Georgetown Lake lies in the shadows of the towering Pintler Mountains; part of the Anaconda Range. Here winter comes early and is decidedly stubborn about leaving.
Easy to get to on Montana Route 1, the lake is enjoyed by families, anglers, and boating enthusiasts. This would not be a place to come if you are looking for a solitude wildernes experience. Spring and fall see less traffic on the lake, but in mid-summer, there are many folks enjoying this lovely body of water.
Georgetown Lake Hatches
Georgetown is famous for its damsel fly hatch. Hatching in early July, delicate bright blue and black barred damsel flies are the target of the lake’s big rainbows. Stuart Mill Bay, located in the southeast corner of the lake, is a shallow cove rimmed with low bushes and wetlands; perfect damselfly habitat. A feeder stream brings fresh, Stuart Mill Creek, cool water water in nearby.
Use a damselfly pattern or a hopper to imitate the adult damsel. Add some action to the fly to draw attention and then hang on!
These large caddis or sedge, hatch about 20 feet offshore in late June and early July on Georgetown Lake. Opening their new wings and and scrambling for shore, these big bugs (size 10) cause quite the ruckus as they struggle in the surface film. As you can imagine, the big rainbows watch this scene unfold and then, sip them off the surface.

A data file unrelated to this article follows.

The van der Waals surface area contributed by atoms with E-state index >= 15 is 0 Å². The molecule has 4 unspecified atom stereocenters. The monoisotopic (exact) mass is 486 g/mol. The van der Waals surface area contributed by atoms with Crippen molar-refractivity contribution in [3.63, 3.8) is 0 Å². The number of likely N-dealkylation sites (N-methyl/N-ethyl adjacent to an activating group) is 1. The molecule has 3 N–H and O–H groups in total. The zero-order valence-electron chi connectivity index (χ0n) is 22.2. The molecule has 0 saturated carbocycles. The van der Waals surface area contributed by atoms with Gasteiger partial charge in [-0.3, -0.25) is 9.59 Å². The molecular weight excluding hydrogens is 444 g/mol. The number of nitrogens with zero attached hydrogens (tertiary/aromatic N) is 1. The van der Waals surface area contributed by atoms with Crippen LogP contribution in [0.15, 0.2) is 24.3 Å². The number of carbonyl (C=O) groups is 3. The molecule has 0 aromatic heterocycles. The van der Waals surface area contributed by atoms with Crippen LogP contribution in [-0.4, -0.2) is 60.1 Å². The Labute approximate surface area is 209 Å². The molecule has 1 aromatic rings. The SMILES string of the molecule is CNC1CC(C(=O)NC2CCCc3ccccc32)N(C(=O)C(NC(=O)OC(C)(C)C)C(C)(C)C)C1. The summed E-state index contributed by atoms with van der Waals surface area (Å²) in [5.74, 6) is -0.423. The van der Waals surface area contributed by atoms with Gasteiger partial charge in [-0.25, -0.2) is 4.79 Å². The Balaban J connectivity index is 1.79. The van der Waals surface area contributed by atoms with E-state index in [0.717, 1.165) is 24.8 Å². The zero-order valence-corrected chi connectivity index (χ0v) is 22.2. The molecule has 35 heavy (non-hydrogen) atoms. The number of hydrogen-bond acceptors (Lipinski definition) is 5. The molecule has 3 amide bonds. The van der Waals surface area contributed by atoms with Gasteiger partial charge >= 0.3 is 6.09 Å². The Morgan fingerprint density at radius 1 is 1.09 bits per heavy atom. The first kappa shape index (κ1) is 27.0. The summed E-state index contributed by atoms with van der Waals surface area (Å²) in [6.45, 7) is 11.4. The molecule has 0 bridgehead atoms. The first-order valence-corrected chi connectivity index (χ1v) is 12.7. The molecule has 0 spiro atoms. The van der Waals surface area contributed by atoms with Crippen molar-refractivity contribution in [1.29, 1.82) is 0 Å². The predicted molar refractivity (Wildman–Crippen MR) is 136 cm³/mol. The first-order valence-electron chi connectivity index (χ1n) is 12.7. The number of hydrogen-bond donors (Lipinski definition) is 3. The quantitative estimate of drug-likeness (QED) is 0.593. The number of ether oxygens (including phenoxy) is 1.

Fishing a Goddard Caddis is a great way to imitate the traveling sedge. Smack it on the surface and give it a little action, and wham – fish on.
In summer you’ll see caddis, midges, hoppers and ants, and callibaetis. Buggers, leeches, and egg patterns work as do small nymphs such as a flashback pheasant tail stripped very slowly.
If You Go
There are many campgrounds, picnic areas, and boat launches on the lake. The public areas offer good access to the lake. The wind can bring whitecaps to the lake quickly and summer afternoon thunderstorms can end fun on the water quickly. Keep an eye to the sky and never be too far from shore. The better dry fly fishing is not in the middle of the lake but rather 30′ from shore or less.
There is cell reception on much of the lake. If you are not camping, Philipsburg and Anaconda offer lodging and RV hook-ups.